“we ended up on a four-wheeler with a preacher”

First of all, no, I was not the one on a four-wheeler with a preacher, much to my own disappointment. I don’t even know how many mission rules that would probably break.

In any case, this week was PIONEER DAY! Yay!! I just love Pioneer Day. My people! To celebrate, our ward had a barbecue that ended up having a great turnout and which included a live spinning wheel demonstration, a banjo, a stick pull, and some excellent jello. It was a perfect Mormon holiday. Pioneer Day is personally significant to me because it causes me to reflect on my heritage. I would encourage you to do the same! I have been really enjoying teaching people about family history and I have found something maybe a tiny bit radical in its being a sort of DIY history. Go interview your grandma! She has important things to tell you. To celebrate Pioneer Day we also were meant to have a special number from the Primary, but it seems like about half the ward is out of town. When the Primary children were called up to sing, there were only about five of them in the congregation. I heard the Bishop and Primary President murmuring “Plan B? Plan B.” to each other and then the Bishop got up and said, “We’re going to move to Plan B. As a rest hymn, we will now sing ‘Come, Come, Ye Saints.” It honestly felt fitting because I think the poor pioneers must have always been moving to Plan B. In our missionary planner, there is a column entitled “daily plan” and to the right of it a column labeled “backup plan.” There’s something kind of beautiful about it.

This week was also exchanges. It was a little scary, to be honest, because I was the one taking over the area for a few days. I still feel new here even though I probably shouldn’t after a month or so, but here we are. It ended up that we had kind of a hard exchange for completely different reasons than I expected. I thought I would have no idea what to do or who to plan to visit, but the issue ended up being that we just couldn’t seem to get in anyone’s door. This had a major bright side, though, because my temporary companion and I got in a lot of time walking around and getting to know people. Street contacting is definitely not the easiest part of missionary work but it is personally rewarding in the sense that getting face time with a random selection of God’s children is just a fun and strange experience. I think everyone should try walking around a strange city and introducing themselves to everyone they see. People are fascinating. I tried to think of how Jesus would street contact, and I kind of imagined Him taking an intense interest in everyone He met. I tried that and it was very fruitful. Exchanges are also a great chance to get a fresh perspective and advice on the area. I am really grateful for them.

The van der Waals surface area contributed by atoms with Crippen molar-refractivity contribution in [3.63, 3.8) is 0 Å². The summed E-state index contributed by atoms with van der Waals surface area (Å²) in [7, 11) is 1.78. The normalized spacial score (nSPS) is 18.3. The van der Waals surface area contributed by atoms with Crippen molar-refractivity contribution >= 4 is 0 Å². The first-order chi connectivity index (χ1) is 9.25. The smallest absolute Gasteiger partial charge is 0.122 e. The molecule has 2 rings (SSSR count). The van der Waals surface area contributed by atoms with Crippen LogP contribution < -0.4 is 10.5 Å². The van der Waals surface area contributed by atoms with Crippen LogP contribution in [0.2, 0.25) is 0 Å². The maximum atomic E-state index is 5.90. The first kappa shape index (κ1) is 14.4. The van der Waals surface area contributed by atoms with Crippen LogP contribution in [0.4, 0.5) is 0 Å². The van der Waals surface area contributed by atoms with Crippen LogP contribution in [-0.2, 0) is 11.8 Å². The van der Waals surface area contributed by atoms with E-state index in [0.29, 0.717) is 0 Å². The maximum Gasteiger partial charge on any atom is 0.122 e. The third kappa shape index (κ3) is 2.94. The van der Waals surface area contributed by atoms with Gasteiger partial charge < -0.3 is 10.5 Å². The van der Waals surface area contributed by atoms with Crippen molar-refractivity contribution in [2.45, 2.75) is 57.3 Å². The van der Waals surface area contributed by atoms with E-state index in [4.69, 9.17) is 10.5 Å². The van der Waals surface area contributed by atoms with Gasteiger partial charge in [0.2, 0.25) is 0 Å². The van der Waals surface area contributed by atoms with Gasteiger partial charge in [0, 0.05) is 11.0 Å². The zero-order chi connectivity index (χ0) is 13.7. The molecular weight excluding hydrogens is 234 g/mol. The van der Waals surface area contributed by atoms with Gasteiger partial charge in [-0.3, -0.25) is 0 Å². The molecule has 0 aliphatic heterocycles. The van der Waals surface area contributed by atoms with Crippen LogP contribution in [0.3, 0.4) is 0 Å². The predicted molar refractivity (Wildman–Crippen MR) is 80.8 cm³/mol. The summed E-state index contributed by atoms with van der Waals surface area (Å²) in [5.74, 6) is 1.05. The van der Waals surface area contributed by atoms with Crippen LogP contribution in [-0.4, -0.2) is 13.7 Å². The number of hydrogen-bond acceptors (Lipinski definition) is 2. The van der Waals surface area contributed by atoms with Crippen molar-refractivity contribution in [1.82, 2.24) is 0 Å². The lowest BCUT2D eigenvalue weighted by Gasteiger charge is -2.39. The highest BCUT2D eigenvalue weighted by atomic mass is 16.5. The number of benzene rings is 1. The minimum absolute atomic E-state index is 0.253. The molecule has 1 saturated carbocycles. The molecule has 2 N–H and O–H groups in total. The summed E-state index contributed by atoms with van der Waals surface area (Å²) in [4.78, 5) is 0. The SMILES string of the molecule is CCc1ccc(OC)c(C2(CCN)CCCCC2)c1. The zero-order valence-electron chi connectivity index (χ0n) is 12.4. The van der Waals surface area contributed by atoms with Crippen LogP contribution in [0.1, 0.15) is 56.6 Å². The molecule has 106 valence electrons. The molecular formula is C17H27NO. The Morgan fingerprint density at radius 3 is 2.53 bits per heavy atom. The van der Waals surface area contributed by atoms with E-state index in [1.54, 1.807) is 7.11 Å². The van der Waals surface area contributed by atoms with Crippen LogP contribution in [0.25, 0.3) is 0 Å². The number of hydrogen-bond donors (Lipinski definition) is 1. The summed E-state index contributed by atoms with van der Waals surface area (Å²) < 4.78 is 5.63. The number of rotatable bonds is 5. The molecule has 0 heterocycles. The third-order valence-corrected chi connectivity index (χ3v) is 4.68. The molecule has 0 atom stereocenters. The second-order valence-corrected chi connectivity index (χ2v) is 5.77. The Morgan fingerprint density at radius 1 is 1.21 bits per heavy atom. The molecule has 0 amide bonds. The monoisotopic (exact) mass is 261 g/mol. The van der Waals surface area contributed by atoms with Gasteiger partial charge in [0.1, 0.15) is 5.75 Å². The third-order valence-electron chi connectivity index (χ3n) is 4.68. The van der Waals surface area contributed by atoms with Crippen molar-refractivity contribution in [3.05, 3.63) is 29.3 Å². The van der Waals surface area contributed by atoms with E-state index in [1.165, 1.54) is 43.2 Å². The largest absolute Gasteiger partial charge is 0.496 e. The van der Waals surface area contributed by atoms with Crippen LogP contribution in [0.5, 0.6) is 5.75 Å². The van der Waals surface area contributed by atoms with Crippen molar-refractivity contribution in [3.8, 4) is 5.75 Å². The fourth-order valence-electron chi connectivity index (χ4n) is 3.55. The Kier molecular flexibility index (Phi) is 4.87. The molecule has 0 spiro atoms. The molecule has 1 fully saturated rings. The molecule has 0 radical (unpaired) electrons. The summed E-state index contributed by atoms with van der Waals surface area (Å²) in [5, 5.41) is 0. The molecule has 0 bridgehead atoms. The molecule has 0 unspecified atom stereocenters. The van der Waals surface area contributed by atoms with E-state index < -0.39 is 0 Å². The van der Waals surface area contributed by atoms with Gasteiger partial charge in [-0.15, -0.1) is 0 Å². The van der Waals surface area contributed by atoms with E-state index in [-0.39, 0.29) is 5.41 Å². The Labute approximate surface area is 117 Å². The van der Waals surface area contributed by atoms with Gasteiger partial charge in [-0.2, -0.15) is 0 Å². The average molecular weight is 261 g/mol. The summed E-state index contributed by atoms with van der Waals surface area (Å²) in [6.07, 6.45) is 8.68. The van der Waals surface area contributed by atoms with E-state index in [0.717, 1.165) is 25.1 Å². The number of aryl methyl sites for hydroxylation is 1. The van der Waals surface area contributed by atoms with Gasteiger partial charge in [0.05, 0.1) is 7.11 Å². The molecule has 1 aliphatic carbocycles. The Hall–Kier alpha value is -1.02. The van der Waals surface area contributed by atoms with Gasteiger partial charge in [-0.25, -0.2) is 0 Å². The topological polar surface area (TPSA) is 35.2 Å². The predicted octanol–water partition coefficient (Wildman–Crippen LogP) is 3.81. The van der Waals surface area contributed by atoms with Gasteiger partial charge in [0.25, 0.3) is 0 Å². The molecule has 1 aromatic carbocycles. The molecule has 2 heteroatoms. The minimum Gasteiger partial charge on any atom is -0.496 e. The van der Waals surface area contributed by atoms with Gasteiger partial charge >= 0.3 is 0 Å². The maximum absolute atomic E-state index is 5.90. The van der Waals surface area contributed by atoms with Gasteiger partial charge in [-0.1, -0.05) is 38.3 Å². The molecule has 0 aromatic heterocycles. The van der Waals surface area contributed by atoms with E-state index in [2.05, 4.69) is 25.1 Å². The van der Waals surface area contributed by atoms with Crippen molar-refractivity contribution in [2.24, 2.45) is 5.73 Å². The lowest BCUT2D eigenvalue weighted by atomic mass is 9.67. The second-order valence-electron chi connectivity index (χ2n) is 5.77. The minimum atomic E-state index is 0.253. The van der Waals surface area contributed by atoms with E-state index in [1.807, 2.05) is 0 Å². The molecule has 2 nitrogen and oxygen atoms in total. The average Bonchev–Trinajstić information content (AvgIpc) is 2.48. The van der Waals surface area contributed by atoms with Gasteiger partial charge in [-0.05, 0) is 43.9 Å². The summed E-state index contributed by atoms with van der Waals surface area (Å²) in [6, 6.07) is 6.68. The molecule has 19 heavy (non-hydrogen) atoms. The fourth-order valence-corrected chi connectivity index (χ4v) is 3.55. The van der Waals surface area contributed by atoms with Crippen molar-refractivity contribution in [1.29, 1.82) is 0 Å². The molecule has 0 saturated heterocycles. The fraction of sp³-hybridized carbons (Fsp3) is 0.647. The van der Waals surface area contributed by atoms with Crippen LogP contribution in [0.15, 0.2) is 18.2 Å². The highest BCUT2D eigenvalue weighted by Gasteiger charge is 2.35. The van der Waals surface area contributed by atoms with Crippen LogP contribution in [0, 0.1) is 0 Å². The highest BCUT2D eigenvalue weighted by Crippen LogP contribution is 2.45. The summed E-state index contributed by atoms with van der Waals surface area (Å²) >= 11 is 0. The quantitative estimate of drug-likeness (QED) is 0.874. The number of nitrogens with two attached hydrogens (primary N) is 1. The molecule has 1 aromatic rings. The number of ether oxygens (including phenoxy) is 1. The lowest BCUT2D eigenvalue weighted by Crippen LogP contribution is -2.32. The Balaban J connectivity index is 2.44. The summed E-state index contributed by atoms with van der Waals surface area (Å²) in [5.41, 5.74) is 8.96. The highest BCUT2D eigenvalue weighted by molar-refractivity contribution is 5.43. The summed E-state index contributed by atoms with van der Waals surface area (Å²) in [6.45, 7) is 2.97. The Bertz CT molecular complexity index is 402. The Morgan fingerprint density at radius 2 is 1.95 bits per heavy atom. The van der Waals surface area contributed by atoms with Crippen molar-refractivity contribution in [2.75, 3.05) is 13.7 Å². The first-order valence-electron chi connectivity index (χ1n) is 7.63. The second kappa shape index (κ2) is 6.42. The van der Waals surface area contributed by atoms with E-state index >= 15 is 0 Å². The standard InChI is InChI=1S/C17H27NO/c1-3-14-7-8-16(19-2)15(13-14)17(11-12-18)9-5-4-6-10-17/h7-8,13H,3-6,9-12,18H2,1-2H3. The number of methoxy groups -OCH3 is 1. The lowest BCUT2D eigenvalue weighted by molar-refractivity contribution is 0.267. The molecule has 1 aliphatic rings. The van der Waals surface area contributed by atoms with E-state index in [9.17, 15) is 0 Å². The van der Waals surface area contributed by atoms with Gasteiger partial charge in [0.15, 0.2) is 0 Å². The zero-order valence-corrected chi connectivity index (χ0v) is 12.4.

ingrid mish 7-27
In baby animal news, we had dinner with an awesome family who is a perfect specimen of the regional dialect because they’ve both lived around here their whole lives. One of them is named Wilma and is from the nearby town of Flintstone. Incredible. I could listen to them talk for days and I just never wanted to leave. This family absolutely loves turtles and built their backyard into a perfect turtle habitat, so they keep wild turtles not exactly as pets but more as backyard friends. We got to meet one of them, and she was tiny and orange and we named her Esther. It was kind of perfect.

I love you! God bless us, every one, as my mission president wrote to us this week. I would love to hear from you, my address remains 923 National Hwy, LaVale, MD 21502. Or you can shoot me a li’l missive on dearelder.com!

Love,

Sister Appleston

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“you have no need to be a scrub”

Title excerpted from a talk by President Hinkley. Did I proceed to quote Destiny’s Child lyrics in a Hinkley voice for the rest of the day? Absolutely. Poor Sister Nish. I think she liked it though.